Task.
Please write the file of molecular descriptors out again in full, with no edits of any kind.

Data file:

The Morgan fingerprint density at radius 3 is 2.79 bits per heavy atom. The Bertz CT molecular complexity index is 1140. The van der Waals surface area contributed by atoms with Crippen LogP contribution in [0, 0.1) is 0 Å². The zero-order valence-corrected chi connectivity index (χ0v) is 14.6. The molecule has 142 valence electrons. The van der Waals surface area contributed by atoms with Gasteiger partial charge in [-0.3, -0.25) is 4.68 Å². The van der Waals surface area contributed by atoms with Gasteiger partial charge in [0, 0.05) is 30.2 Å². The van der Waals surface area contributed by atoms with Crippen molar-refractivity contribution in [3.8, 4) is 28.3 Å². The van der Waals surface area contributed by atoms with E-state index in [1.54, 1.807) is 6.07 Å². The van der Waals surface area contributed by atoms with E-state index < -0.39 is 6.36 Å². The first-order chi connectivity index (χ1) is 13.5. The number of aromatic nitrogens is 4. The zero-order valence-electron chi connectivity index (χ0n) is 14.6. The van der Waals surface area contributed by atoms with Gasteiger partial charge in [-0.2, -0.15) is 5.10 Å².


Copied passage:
The Morgan fingerprint density at radius 3 is 2.79 bits per heavy atom. The Bertz CT molecular complexity index is 1140. The van der Waals surface area contributed by atoms with Crippen LogP contribution in [0, 0.1) is 0 Å². The zero-order valence-corrected chi connectivity index (χ0v) is 14.6. The molecule has 142 valence electrons. The van der Waals surface area contributed by atoms with Gasteiger partial charge in [-0.3, -0.25) is 4.68 Å². The van der Waals surface area contributed by atoms with Gasteiger partial charge in [0, 0.05) is 30.2 Å². The van der Waals surface area contributed by atoms with Crippen molar-refractivity contribution in [3.8, 4) is 28.3 Å². The van der Waals surface area contributed by atoms with E-state index in [1.54, 1.807) is 6.07 Å². The van der Waals surface area contributed by atoms with E-state index < -0.39 is 6.36 Å². The first-order chi connectivity index (χ1) is 13.5. The number of aromatic nitrogens is 4. The zero-order valence-electron chi connectivity index (χ0n) is 14.6. The van der Waals surface area contributed by atoms with Gasteiger partial charge in [-0.2, -0.15) is 5.10 Å².